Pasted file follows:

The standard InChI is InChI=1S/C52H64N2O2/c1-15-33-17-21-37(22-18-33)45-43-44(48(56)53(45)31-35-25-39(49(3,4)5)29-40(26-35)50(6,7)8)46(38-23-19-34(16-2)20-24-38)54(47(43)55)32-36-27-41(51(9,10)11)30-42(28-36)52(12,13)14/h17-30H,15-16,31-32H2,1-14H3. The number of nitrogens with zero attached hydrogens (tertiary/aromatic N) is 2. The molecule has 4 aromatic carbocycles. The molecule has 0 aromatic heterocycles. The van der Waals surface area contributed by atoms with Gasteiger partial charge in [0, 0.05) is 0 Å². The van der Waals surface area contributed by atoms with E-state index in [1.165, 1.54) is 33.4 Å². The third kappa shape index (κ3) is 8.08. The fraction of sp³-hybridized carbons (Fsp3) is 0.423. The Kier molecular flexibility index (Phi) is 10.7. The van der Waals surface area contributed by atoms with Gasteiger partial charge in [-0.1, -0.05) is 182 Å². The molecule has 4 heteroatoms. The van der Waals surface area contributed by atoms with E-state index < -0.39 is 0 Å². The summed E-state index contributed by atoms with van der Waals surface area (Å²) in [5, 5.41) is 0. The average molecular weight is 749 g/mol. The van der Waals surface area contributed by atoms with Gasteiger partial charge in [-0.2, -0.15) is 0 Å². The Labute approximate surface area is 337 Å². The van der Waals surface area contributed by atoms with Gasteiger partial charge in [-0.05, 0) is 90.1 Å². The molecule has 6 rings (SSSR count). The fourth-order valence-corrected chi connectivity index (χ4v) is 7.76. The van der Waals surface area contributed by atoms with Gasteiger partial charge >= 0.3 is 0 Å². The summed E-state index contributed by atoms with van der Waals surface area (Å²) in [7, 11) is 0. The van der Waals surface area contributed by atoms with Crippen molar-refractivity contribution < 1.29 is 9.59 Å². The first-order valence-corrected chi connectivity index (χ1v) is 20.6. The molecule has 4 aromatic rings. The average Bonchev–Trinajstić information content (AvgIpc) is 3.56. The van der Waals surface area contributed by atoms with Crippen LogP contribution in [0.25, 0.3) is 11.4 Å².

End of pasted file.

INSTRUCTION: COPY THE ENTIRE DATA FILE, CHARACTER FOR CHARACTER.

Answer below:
The standard InChI is InChI=1S/C52H64N2O2/c1-15-33-17-21-37(22-18-33)45-43-44(48(56)53(45)31-35-25-39(49(3,4)5)29-40(26-35)50(6,7)8)46(38-23-19-34(16-2)20-24-38)54(47(43)55)32-36-27-41(51(9,10)11)30-42(28-36)52(12,13)14/h17-30H,15-16,31-32H2,1-14H3. The number of nitrogens with zero attached hydrogens (tertiary/aromatic N) is 2. The molecule has 4 aromatic carbocycles. The molecule has 0 aromatic heterocycles. The van der Waals surface area contributed by atoms with Gasteiger partial charge in [0, 0.05) is 0 Å². The van der Waals surface area contributed by atoms with E-state index in [1.165, 1.54) is 33.4 Å². The third kappa shape index (κ3) is 8.08. The fraction of sp³-hybridized carbons (Fsp3) is 0.423. The Kier molecular flexibility index (Phi) is 10.7. The van der Waals surface area contributed by atoms with Gasteiger partial charge in [-0.1, -0.05) is 182 Å². The molecule has 4 heteroatoms. The van der Waals surface area contributed by atoms with E-state index < -0.39 is 0 Å². The summed E-state index contributed by atoms with van der Waals surface area (Å²) in [5, 5.41) is 0. The average molecular weight is 749 g/mol. The van der Waals surface area contributed by atoms with Gasteiger partial charge in [-0.2, -0.15) is 0 Å². The Labute approximate surface area is 337 Å². The van der Waals surface area contributed by atoms with Gasteiger partial charge in [-0.05, 0) is 90.1 Å². The molecule has 6 rings (SSSR count). The fourth-order valence-corrected chi connectivity index (χ4v) is 7.76. The van der Waals surface area contributed by atoms with Gasteiger partial charge >= 0.3 is 0 Å². The summed E-state index contributed by atoms with van der Waals surface area (Å²) in [7, 11) is 0. The van der Waals surface area contributed by atoms with Crippen molar-refractivity contribution < 1.29 is 9.59 Å². The first-order valence-corrected chi connectivity index (χ1v) is 20.6. The molecule has 4 aromatic rings. The average Bonchev–Trinajstić information content (AvgIpc) is 3.56. The van der Waals surface area contributed by atoms with Crippen LogP contribution in [0.25, 0.3) is 11.4 Å².